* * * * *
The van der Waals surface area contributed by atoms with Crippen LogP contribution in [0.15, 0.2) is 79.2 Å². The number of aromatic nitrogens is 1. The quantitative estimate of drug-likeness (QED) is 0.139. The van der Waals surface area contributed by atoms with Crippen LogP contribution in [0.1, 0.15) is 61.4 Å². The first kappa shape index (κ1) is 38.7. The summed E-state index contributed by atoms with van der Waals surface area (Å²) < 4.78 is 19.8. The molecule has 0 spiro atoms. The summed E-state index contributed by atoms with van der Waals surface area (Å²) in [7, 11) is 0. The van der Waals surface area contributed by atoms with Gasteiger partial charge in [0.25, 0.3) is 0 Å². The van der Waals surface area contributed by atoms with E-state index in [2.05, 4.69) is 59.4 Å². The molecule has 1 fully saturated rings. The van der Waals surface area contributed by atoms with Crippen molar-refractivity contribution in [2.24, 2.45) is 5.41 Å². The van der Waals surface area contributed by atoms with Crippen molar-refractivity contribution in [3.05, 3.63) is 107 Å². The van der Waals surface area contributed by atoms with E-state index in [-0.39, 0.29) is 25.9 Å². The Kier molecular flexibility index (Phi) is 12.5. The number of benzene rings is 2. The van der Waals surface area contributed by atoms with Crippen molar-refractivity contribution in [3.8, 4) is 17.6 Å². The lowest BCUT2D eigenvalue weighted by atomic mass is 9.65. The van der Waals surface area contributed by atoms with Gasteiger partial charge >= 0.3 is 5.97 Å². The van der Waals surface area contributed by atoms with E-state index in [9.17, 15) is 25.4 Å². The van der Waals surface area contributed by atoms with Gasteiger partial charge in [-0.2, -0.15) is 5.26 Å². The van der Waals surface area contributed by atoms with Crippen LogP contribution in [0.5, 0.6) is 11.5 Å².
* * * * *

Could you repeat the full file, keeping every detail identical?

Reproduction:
The van der Waals surface area contributed by atoms with Crippen LogP contribution in [0.15, 0.2) is 79.2 Å². The number of aromatic nitrogens is 1. The quantitative estimate of drug-likeness (QED) is 0.139. The van der Waals surface area contributed by atoms with Crippen LogP contribution in [0.1, 0.15) is 61.4 Å². The first kappa shape index (κ1) is 38.7. The summed E-state index contributed by atoms with van der Waals surface area (Å²) < 4.78 is 19.8. The molecule has 0 spiro atoms. The summed E-state index contributed by atoms with van der Waals surface area (Å²) in [7, 11) is 0. The van der Waals surface area contributed by atoms with Gasteiger partial charge in [0.25, 0.3) is 0 Å². The van der Waals surface area contributed by atoms with E-state index in [2.05, 4.69) is 59.4 Å². The molecule has 1 fully saturated rings. The van der Waals surface area contributed by atoms with Crippen molar-refractivity contribution in [2.24, 2.45) is 5.41 Å². The van der Waals surface area contributed by atoms with Crippen molar-refractivity contribution in [3.05, 3.63) is 107 Å². The van der Waals surface area contributed by atoms with E-state index in [-0.39, 0.29) is 25.9 Å². The Kier molecular flexibility index (Phi) is 12.5. The number of benzene rings is 2. The van der Waals surface area contributed by atoms with Crippen molar-refractivity contribution in [3.8, 4) is 17.6 Å². The lowest BCUT2D eigenvalue weighted by atomic mass is 9.65. The van der Waals surface area contributed by atoms with Gasteiger partial charge >= 0.3 is 5.97 Å². The van der Waals surface area contributed by atoms with E-state index in [9.17, 15) is 25.4 Å². The van der Waals surface area contributed by atoms with Gasteiger partial charge in [-0.2, -0.15) is 5.26 Å². The van der Waals surface area contributed by atoms with Crippen LogP contribution in [0.5, 0.6) is 11.5 Å².